The state is not a legal guardian of people, an entity that assigns rights and dignity. Quite the opposite: The state is a construct that we use (often not very effectively) to protect rights and dignity that we already have. The biggest concern we should have with the state is that it has a strong tendency to violate its position, and history is a powerful reminder of this tendency. The state in fact, has no dignity; only people do.
As such, the family is the most important societal mechanism for protecting and defending the rights and dignity which come from our Creator. Where the family or community cannot do this, we employ the state, bounded by the rule of law and respect for individual rights, to protect those rights.
When the state crosses that boundary and assumes the role of parent, we can only expect that the natural role of families, churches, and communities will be eclipsed, and this will erode our natural rights and dignity. Parents must be the ones to make the choices about the care of their children. This is why Charlie’s legal battle matters so much.
Put yourself in the position of his parents: If he was your child, you would want the opportunity both legally and financially to do everything you could for that child. You would want to choose what care your child receives and where. You would want to exhaust every possible life-saving measure, even if the odds were not favorable. The legal structure is depriving Charlie’s mother and father of that right and assuming a paternalistic role over the quality and length of his life.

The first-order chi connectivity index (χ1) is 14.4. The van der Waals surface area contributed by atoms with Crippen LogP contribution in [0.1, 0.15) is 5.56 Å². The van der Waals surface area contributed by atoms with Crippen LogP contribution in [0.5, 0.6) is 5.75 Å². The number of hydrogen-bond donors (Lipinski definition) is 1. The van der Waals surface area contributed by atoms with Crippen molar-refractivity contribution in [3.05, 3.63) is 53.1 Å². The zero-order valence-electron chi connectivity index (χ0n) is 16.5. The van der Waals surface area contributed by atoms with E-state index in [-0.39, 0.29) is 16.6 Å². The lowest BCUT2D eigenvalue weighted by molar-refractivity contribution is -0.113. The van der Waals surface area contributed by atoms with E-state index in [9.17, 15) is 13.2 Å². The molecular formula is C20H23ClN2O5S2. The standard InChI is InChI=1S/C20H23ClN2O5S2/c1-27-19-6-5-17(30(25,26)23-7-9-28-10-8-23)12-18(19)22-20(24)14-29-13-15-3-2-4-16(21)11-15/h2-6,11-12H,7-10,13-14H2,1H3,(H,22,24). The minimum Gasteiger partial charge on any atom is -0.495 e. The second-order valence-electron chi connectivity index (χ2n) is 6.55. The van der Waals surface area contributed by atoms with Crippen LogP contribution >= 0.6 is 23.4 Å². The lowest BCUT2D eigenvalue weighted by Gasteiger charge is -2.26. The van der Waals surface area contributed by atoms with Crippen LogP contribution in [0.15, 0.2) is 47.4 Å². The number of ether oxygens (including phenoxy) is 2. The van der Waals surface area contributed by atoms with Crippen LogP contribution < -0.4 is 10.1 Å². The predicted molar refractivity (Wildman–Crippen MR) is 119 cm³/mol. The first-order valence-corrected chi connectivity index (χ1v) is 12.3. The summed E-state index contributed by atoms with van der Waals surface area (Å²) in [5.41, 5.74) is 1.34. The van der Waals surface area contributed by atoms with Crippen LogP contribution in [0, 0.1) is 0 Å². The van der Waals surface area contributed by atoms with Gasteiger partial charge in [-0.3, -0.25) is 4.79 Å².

When the state protects the pre-ordained rights of individual people, we all have the chance to thrive. It is only in this environment that people are free to flourish, in part by finding ways to solve the real problems that plague us. And this brings us to the second part of the story.
Only when markets are freed and people can innovate do we get life-saving technologies. Charlie and those who come after him need doctors who have the incentives to try and fight this disease. For that, we need a system that frees scientists and doctors to innovate and harnesses their human creativity for the Charlies of the world. It is this very process that has made it unlikely that you or I will die from the flu, measles, smallpox, or tuberculosis. Fatality rates for those diseases have plummeted over the past 300 years precisely because we have had the freedom to innovate.
However, the trend among wealthy countries is to overly burden the health care field with regulations that make disease prevention and cure exorbitantly expensive. The UK system is one of “universal healthcare.” Universal healthcare means that everyone is enrolled and coverage is largely “free” – free meaning there is no monetary price paid by the customers at the point of service, yet the real price people pay is quite high.
Doctors and other health care providers under this system cannot offer their services through a price system. Prices are needed, because they help us ration scarce resources and prices work in conjunction with profits and losses, providing the necessary incentives for human ingenuity and innovation.